Granulation tissue


Granulation tissue

Granulation tissue is the perfused, fibrous connective tissue that replaces a fibrin clot in healing wounds. Granulation tissue typically grows from the base of a wound and is able to fill wounds of almost any size it heals. In addition, it is also found in ulcers like oesophageal ulcer.

Contents

Appearance

Example of granulation tissue from a cut on a finger with "proud flesh".

During the proliferative phase of wound healing, granulation tissue is:

  • light red or dark pink in color, being perfused (permeated) with new capillary loops or "buds";
  • soft to the touch;
  • moist; and
  • bumpy (granular) in appearance.

Structure

Granulation tissue is composed of tissue matrix supporting a variety of cell types, most of which can be associated with one of the following functions:

An excess of granulation tissue (caro luxurians) is informally referred to as "proud flesh."[1]

Extracellular matrix

The extracellular matrix of granulation tissue is created and modified by fibroblasts. Initially, it consists of a network of Type III collagen, a weaker form of the structural protein that can be produced rapidly. This is later replaced by the stronger, long-stranded Type I collagen, as evidenced in scar tissue.

Immunity

The main immune cells active in the tissue are macrophages and neutrophils, although other leukocytes are also present. These work to phagocytize old or damaged tissue, and protect the healing tissue from pathogenic infection. This is necessary both to aid the healing process and to protect against invading pathogens, as the wound often does not have an effective skin barrier to act as a first line of defense.

Vascularization

It is necessary for a network of blood vessels to be established as soon as possible to provide the growing tissue with nutrients, to take away cellular wastes, and transport new leukocytes to the area. Fibroblasts, the main cells that deposit granulation tissue, depend on oxygen to proliferate and lay down the new extracellular matrix.

In vascularisation, also called angiogenesis, endothelial cells quickly grow into the tissue from older, intact blood vessels. These branch out in a systematic way, forming anastomoses with other vessels.

Approximate times of the different phases of wound healing,[2] with substantial variation depending on wound size and healing conditions. Granulation tissue formation is seen in green box at days to weeks.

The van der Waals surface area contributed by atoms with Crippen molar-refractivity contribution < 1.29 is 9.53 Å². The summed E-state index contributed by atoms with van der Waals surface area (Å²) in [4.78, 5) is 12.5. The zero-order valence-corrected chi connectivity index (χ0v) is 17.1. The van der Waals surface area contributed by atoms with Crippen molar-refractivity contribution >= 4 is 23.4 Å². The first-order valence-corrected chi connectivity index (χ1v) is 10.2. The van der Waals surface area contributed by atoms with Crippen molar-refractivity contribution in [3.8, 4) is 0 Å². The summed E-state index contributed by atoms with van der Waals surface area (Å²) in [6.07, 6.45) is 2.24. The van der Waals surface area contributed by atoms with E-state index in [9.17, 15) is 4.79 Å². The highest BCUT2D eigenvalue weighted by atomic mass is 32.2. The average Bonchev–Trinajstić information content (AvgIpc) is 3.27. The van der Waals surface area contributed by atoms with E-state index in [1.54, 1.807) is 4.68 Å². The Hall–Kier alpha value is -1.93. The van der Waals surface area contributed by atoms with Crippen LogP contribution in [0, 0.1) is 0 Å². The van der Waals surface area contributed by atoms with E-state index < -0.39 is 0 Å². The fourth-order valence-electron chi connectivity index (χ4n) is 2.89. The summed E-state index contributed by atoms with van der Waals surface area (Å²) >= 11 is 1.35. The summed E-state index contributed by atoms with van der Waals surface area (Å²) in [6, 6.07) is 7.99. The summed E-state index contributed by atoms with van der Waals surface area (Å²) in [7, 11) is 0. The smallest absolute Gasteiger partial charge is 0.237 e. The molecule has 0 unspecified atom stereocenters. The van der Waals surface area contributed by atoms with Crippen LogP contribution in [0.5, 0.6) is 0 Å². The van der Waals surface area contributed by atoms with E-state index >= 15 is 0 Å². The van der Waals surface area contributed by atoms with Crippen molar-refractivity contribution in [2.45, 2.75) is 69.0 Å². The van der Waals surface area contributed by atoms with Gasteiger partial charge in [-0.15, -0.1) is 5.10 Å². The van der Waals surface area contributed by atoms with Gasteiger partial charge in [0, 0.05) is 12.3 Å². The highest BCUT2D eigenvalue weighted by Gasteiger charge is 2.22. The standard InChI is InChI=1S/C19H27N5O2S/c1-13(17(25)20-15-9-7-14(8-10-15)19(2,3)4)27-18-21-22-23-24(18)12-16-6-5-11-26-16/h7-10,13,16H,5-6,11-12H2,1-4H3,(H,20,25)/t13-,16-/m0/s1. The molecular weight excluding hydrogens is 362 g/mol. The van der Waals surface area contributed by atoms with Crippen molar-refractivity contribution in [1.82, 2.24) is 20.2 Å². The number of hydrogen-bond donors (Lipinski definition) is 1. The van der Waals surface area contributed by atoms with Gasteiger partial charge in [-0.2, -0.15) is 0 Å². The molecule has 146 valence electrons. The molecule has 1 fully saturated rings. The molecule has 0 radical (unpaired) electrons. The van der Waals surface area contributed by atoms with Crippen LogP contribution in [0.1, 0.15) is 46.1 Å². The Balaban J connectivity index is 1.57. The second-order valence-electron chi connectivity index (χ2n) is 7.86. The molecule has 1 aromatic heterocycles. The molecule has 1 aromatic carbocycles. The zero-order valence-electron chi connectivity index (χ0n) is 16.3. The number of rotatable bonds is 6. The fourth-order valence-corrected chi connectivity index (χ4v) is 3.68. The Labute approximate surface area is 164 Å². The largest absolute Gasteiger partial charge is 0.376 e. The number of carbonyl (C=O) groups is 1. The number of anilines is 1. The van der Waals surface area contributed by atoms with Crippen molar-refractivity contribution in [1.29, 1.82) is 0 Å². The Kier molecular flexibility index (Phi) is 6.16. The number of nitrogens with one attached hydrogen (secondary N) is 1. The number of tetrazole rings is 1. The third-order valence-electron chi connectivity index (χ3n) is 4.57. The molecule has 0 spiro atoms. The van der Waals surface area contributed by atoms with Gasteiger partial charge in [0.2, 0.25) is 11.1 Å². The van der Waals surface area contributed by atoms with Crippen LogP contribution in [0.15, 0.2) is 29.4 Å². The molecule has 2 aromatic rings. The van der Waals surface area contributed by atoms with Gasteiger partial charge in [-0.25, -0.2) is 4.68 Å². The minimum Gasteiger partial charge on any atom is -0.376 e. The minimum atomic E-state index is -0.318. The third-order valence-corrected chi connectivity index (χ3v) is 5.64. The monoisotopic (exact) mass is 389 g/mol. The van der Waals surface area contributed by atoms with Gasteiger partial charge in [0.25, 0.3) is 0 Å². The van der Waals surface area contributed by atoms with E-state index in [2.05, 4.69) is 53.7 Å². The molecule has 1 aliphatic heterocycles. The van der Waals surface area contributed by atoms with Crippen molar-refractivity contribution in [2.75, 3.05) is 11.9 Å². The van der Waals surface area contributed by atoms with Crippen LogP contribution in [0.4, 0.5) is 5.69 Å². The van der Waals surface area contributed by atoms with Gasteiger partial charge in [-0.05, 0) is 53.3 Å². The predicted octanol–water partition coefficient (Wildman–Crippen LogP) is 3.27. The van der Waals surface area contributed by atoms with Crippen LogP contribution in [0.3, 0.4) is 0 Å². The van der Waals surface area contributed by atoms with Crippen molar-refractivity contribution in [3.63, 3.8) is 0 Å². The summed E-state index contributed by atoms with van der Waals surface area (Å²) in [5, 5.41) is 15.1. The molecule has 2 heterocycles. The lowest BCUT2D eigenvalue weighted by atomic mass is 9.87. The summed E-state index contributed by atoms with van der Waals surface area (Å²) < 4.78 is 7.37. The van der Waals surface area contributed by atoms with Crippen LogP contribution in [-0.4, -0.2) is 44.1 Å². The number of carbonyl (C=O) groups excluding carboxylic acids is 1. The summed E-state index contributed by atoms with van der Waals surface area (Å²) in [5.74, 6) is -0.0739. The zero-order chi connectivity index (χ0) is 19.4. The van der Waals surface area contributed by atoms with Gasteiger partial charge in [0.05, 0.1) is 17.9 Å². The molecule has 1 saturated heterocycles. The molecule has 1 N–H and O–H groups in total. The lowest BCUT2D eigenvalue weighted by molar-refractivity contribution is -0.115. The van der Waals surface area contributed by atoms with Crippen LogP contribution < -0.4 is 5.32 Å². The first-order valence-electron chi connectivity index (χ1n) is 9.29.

References

  1. ^ Healing and Repair Chapter 9 from an "Introduction to Pathology" on a Tuskegee University website
  2. ^ Reference list is found on image main page.

Wikimedia Foundation. 2010.

Look at other dictionaries:

  • granulation tissue — n tissue made up of granulations that temporarily replaces lost tissue in a wound * * * the newly formed vascular tissue normally produced in the healing of wounds of soft tissue and ultimately forming the cicatrix; it consists of small,… …   Medical dictionary

  • granulation tissue — noun new connective tissue and tiny blood vessels that form on the surfaces of a wound during the healing process • Syn: ↑granulation • Derivationally related forms: ↑granulate (for: ↑granulation) • Hypernyms: ↑connect …   Useful english dictionary

  • granulation tissue — Highly vascularized tissue that replaces the initial fibrin clot in a wound. Vascularization is by ingrowth of capillary endothelium from the surrounding vasculature. The tissue is also rich in fibroblasts (that will eventually produce the… …   Dictionary of molecular biology

  • granulation tissue — noun Date: 1873 tissue made up of granulations that temporarily replaces lost tissue in a wound …   New Collegiate Dictionary

  • granulation tissue — Pathol. tissue formed in ulcers and in early wound healing and repair, composed largely of newly growing capillaries and so called from its irregular surface in open wounds; proud flesh. [1870 75] * * * …   Universalium

  • granulation tissue — /grænjəˈleɪʃən tɪʃu/ (say granyuh layshuhn tishooh) noun tissue composed largely of newly growing capillaries which forms on the surface of healing wounds and ulcers; proud flesh. {so called from its irregular surface} …   Australian English dictionary

  • tuberculous granulation tissue — the tissue that forms the characteristic tubercle in tuberculosis, composed of epithelioid cells in concentric masses, lymphocytes, and often Langhans giant cells …   Medical dictionary

  • Granulation — can refer to:*Granulation tissue, a product of healing in major wounds; *Granular synthesis, a sound synthesis method; *Solar granulation, a sign of turbulent convection on the Sun; or *a process used by goldsmiths or silversmiths to decorate… …   Wikipedia

  • Granulation — That part of the healing process in which rough, pink tissue containing new connective tissue and capillaries forms around the edges of a wound. Granulation of a wound is normal and desirable. * * * 1. Formation into grains or granules; the state …   Medical dictionary

  • granulation — /gran yeuh lay sheuhn/, n. 1. the act or process of granulating. 2. a granulated condition. 3. any of the grains of a granulated surface. 4. Pathol. a. the formation of granulation tissue, esp. in healing. b. See granulation tissue. 5. Astron.… …   Universalium